Processes need to be put into place to screen out those unsuitable for the work. Aged care workers need to be registered and highly trained, with a clear set of qualifications required for registration…if an aged care worker does something wrong, this should be documented in a national database. Future employers should be able to see that there is a mark against their name in the system. – Witness Testimony, Royal Commission into Aged Care Quality and Safety
Benefits and challenges for staff and providers
The primary benefits of employee screening and/or a national registration of aged care workers are improved quality and safety of care and protection for our older Australians. There is research in support for background checks including a recent, large American study that found that the National Background Check Program was associated with fewer quality deficiencies and higher star ratings for participating residential facilities.
There are also some challenges that may arise for aged care providers and their staff. Firstly, the cost associated. If the cost lies with an already underpaid workforce, this may create a barrier regarding entry into or retention of workforce. If the cost lies with providers, will there be additional funding for providers or is it expected that providers will need to price this into services and therefore increase cost of care for consumers. The second challenge is whether volunteers will be included in mandatory screening and how this will impact attraction and retention of volunteers.
What can you do now?
Although we don’t know exactly what aged care regulation will look like, it is still possible to plan and prepare for potential changes. Before any regulations are introduced, review your recruitment, employee review, incidents register and risk assessment management procedures to determine how screening and a national register might impact your current organizational processes.
As there are potential models for screening and a national register, it would be advantageous to undertake scenario planning to determine how to adapt to different models and scenarios. Consider how you would manage the following:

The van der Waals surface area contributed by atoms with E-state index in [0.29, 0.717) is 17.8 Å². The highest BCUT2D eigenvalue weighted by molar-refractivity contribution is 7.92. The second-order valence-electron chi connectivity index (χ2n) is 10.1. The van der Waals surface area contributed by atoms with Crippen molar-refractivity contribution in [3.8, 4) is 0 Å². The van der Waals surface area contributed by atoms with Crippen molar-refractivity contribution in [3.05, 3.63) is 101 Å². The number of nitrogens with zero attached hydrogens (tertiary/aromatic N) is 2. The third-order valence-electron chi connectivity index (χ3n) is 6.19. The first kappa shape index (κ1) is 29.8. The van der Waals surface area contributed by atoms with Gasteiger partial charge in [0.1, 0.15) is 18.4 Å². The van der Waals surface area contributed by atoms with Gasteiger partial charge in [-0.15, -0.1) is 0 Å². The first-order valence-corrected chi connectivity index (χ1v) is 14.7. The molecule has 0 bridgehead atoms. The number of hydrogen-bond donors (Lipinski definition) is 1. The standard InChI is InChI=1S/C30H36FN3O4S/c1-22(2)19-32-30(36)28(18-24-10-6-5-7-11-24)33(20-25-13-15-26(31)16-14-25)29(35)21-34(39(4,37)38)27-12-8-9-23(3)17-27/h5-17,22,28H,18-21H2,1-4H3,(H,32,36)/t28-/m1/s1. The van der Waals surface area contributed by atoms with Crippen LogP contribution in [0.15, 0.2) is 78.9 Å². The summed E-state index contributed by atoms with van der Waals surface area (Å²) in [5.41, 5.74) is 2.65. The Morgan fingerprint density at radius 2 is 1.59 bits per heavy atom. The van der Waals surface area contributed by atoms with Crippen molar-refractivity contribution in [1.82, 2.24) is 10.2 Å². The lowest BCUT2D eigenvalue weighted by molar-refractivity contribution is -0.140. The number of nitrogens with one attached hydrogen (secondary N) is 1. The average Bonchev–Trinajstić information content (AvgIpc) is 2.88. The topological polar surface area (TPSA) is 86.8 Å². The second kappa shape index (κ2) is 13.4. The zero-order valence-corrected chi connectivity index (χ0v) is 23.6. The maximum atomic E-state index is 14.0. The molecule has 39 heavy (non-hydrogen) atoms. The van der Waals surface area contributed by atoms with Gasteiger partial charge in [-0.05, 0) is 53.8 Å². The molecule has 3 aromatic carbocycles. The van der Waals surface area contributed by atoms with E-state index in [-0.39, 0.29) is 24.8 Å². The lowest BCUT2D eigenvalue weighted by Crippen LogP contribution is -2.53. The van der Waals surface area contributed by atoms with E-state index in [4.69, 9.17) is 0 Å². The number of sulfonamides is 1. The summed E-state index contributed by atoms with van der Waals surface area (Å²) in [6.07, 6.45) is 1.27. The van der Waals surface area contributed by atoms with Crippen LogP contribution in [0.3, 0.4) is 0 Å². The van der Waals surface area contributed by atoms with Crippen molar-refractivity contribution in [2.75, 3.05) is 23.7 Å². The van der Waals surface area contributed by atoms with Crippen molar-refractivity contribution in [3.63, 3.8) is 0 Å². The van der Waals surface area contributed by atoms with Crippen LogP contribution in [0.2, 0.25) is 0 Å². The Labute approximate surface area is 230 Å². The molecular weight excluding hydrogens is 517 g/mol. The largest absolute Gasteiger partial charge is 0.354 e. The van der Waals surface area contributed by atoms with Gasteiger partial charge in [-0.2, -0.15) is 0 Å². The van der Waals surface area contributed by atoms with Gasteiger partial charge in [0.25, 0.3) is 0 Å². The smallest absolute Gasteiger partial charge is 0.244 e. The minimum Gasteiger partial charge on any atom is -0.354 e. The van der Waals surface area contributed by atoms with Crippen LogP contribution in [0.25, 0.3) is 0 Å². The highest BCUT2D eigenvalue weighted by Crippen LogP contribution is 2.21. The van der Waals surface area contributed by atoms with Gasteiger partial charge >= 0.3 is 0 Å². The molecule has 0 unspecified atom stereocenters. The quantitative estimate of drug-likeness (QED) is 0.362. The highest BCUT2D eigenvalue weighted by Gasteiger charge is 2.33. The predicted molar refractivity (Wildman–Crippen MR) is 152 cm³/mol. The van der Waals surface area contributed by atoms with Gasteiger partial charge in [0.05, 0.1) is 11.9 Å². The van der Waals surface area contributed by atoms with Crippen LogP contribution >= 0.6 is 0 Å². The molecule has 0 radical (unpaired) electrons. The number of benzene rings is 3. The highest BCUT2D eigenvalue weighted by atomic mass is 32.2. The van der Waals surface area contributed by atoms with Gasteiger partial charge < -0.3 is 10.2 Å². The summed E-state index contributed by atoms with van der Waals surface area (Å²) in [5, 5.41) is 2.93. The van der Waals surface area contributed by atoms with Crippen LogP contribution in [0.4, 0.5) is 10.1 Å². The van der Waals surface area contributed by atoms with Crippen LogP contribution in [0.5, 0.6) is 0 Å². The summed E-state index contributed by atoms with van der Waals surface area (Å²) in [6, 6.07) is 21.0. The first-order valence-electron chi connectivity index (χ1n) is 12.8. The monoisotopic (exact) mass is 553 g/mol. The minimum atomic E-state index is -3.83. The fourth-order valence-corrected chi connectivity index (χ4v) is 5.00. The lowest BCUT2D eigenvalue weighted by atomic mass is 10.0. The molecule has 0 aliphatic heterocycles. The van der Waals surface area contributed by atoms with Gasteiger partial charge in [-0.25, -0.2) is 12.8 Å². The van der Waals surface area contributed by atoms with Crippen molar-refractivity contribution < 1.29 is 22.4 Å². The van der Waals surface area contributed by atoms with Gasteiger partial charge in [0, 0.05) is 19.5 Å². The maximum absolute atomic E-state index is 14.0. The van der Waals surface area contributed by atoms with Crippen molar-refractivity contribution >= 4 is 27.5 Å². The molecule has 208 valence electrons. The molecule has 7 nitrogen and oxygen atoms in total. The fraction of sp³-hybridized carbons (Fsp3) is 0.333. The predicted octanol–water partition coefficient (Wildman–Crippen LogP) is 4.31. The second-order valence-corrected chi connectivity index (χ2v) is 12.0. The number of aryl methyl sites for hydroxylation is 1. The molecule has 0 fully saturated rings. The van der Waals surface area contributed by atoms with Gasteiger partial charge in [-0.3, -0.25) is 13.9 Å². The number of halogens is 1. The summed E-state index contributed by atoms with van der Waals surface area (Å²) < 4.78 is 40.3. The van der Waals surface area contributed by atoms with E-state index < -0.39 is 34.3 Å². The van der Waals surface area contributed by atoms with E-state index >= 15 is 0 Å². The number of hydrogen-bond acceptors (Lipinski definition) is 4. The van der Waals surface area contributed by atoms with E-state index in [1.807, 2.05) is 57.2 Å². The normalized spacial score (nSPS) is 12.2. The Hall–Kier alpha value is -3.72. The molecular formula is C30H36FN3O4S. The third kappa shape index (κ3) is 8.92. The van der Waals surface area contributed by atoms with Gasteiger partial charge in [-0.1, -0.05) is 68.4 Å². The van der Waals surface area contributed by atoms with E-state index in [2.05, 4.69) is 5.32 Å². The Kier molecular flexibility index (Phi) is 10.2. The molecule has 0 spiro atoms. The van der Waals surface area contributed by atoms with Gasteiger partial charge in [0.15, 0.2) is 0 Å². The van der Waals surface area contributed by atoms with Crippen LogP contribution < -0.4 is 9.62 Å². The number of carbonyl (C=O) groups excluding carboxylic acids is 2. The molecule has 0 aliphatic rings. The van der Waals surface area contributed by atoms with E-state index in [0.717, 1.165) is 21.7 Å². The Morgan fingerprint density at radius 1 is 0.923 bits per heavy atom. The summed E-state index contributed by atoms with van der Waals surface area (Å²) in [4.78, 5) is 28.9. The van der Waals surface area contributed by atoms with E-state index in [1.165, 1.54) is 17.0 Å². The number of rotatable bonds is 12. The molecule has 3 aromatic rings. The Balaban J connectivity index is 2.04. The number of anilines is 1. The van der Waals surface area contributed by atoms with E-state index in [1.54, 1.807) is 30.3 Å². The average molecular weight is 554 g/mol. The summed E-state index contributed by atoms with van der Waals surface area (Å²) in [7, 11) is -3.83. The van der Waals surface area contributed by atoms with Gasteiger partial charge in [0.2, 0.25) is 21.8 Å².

- Registered providers are responsible to pay for employee and volunteer screening with no additional funding. How will this cost be absorbed by your organisation? What if screening is outsourced and pricing for screening is not regulated?
- The government requires all paid aged care employees to be registered by a governing body by 1 July 2021. How can your organisation support your employees to do this in a timely manner? Can your staff contingency plan cope with a situation where staff are not registered in time and therefore can not work?
- New legislation is introduced that all employees require mandatory minimum qualifications by 2024. How will your staffing levels be impacted if 20 or 30% of staff choose not to complete these qualifications?
- A National Aged Care Worker Board is established to govern the clearance or exclusion of aged care workers via AHPRA and several of your staff are not cleared. How will you manage staff levels, internal and external communications or other challenges surrounding this issue?
Although the Department of Health have undertaken consultation regarding an Aged Care Worker Regulation Scheme, it is likely that any announcements regarding screening or national registration will be made following the release of the Aged Care Royal Commission final report on 26 February 2021.
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 Royal Commission into Aged Care Quality and Safety: Counsel Assisting’s Submissions on Workforce. (2020). Retrieved from https://agedcare.royalcommission.gov.au/publications/counsel-assistings-submissions-workforce
 Roberts, F., Davis, J., Meier, K. J. and Amirkhanyan, A. (2020) Limiting managerial discretion in a New Public Management World: Nursing homes and the National Background Check Program, American University School of Public Affairs Research Paper Forthcoming. http://dx.doi.org/10.2139/ssrn.3604523.